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Often, a newly discovered star is identified by a seemingly random string of letters and numbers. I'm sure that there is some order to it, though. What is the naming convention for newly discovered astronomical objects?

I'm sure NASA doesn't ask the public, as something like this would happen:

enter image description here

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xkcd.com/1253 –  Manishearth Sep 25 '13 at 4:28
    
that is an awesome graphic.. and so so true –  user8 Sep 26 '13 at 11:32

1 Answer 1

up vote 8 down vote accepted

The International Astronomical Union's Naming Astronomical Objects webpage is a comprehensive guide to how astronomical objects are named.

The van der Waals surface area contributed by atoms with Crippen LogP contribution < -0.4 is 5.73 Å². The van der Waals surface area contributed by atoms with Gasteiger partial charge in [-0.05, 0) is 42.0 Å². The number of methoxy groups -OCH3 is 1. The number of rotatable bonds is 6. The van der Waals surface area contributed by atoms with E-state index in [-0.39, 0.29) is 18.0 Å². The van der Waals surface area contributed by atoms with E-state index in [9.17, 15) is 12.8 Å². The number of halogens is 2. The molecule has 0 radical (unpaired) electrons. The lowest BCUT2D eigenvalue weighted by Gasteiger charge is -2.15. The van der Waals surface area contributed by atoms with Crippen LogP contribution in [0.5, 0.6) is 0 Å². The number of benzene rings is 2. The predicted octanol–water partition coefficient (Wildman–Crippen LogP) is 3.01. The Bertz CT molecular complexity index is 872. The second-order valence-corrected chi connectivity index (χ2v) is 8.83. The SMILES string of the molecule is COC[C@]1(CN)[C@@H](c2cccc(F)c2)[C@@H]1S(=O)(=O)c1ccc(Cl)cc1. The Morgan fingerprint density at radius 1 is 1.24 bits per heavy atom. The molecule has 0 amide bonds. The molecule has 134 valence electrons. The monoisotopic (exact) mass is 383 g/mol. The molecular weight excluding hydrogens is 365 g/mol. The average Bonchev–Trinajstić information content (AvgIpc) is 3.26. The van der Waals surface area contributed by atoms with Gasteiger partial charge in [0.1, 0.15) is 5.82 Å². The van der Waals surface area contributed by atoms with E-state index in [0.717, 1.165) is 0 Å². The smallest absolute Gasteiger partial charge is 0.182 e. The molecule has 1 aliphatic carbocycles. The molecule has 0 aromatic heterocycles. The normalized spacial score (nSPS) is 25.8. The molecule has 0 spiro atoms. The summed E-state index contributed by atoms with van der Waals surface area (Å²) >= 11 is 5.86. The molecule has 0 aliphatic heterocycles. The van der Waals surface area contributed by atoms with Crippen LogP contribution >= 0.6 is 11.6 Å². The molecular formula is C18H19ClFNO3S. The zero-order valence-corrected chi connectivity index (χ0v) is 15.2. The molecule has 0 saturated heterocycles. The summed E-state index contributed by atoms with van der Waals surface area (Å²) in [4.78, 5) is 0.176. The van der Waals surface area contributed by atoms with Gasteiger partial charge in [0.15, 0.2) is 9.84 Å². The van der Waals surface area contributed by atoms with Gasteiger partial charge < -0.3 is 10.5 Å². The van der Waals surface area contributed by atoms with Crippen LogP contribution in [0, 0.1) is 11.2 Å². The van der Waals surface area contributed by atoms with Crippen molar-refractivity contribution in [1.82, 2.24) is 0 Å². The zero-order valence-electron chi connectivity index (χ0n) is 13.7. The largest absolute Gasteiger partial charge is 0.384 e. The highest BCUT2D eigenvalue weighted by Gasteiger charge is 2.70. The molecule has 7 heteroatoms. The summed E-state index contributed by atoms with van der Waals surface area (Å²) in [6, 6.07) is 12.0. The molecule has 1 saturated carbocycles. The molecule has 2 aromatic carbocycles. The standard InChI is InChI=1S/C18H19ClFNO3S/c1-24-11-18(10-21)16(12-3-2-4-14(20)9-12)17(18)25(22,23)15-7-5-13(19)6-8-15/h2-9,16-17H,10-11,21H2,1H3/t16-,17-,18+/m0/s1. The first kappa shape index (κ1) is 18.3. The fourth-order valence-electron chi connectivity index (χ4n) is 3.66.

For example, for "Specifications concerning designations for astronomical radiation sources outside the solar system", the IAU states that the designation (or sequence of letters and numbers) follow a general form:

Acronym ^ Sequence ^ (Specifier)

Where the Acronym

is a code (i.e., alphanumerical string of characters) that specifies the catalog or collection of sources.

The sequence

The sequence (or numbering) is an alphanumeric string of characters, normally only numerical, that uniquely determines the source within a catalog or collection. It may be a sequence number within a catalog (e. g., HD^224801), a combination of fields, or it may be based on coordinates.

and finally, the Specifier

The specifier is optional and allows one to indicate other source parameters. However, they are not required syntax and are enclosed in parentheses.

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